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Cary trustees consider awarding $15,000 in grants to 4 nonprofits

CARY – The Cary Village Board is set to give out $15,000 through its Community Grant Program this year, but a projected deficit for the next budget year could mean this is the last year for the program, Cary Village Administrator Jake Rife said. 

The mission of the program is to fund nonprofit grant requests that provide cultural, recreational and youth or senior services that contribute to the quality of life in Cary, according to village documents. 

Four nonprofits in the village asked for $25,000 in funding this year, according to village documents. 

Proposed awards that were considered by Cary trustees at Tuesday’s Committee of the Whole meeting include $8,000 to the Cary-Grove Area Chamber of Commerce for Main Street Fest, $2,000 to the Cary Soccer Association for the 2017 Cary Soccer Memorial Tournament, $4,000 to the Rotary Club of Cary-Grove for the Cary Summer Farmers Market and $1,000 to the Cary 26 Education Foundation for the Cary Shuffle 5K. 

Trustee Kim Covelli questioned the people requesting grants, some of whom were in the audience, on what exactly the money would be used for.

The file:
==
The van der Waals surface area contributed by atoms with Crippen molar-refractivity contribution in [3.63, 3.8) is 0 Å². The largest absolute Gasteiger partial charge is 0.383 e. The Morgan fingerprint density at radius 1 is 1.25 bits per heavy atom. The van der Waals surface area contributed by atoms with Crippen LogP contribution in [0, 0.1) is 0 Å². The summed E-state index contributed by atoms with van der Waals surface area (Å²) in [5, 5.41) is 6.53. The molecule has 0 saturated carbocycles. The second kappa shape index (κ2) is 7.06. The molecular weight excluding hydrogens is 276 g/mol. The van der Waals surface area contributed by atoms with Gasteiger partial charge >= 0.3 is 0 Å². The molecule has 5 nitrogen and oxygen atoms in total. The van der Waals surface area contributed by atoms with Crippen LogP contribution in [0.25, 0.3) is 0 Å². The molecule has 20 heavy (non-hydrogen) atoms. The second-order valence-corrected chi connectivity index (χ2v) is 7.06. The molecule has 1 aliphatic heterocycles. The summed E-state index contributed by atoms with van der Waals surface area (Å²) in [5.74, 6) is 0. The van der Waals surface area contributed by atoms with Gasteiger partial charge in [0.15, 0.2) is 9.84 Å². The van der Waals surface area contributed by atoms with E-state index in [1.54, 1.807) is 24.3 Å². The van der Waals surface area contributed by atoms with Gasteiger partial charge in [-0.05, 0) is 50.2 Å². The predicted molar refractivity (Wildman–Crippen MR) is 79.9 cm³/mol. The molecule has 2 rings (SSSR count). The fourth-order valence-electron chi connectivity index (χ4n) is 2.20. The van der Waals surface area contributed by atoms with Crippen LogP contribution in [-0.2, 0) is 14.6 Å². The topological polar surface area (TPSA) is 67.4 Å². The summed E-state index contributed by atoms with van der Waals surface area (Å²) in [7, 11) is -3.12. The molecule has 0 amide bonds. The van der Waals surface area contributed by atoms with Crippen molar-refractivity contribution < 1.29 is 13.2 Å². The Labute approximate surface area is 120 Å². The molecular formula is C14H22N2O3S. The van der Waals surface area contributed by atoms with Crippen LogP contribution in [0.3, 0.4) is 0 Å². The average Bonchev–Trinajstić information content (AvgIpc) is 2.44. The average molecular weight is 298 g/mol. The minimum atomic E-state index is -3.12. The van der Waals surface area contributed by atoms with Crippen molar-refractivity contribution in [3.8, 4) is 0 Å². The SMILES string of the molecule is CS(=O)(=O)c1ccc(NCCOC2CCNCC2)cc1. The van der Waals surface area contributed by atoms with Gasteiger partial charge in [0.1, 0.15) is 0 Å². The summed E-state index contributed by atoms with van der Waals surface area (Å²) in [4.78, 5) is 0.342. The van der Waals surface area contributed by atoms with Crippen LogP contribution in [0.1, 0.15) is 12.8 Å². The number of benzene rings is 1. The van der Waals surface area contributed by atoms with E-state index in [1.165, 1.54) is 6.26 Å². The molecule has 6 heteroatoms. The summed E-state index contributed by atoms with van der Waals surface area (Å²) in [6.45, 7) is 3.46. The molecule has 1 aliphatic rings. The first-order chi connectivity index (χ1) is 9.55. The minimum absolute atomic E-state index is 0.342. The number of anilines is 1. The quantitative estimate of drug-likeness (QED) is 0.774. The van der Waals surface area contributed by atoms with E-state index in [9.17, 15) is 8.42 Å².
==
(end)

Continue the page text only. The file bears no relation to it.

Cary-Grove Area Chamber of Commerce Executive Director Lynn Caccavallo said that even though the event was profitable last year, the chamber takes a great amount of risk hosting it because it could lose money if the event is rained out. 

“The board would like to look into having a rainy day fund so when the weather is bad – and it will happen one of these years – all of our reserves aren’t blown out of the water,” Caccavallo said. 

The Village Board is expected to vote on the grants at its next meeting, which will be at 6 p.m. June 20 at Cary Village Hall, 655 Village Hall Drive, Cary. Trustee Jeff Kraus asked for the grants to be considered separately because he feels the Cary Soccer Association should be asking for support from the Cary Park District rather than the village. 

Last year was the first year of the program, and $30,000 in grant awards were given out, Rife said. The money comes from the village’s general fund, he said.

An expected $500,000 deficit in fiscal 2019 means the program money might be reduced again or eliminated, Rife said.  

“I have informed some of the agencies there that this may be a program that may be cut this year just with the deficit that we’re expecting next year,” Rife said. 

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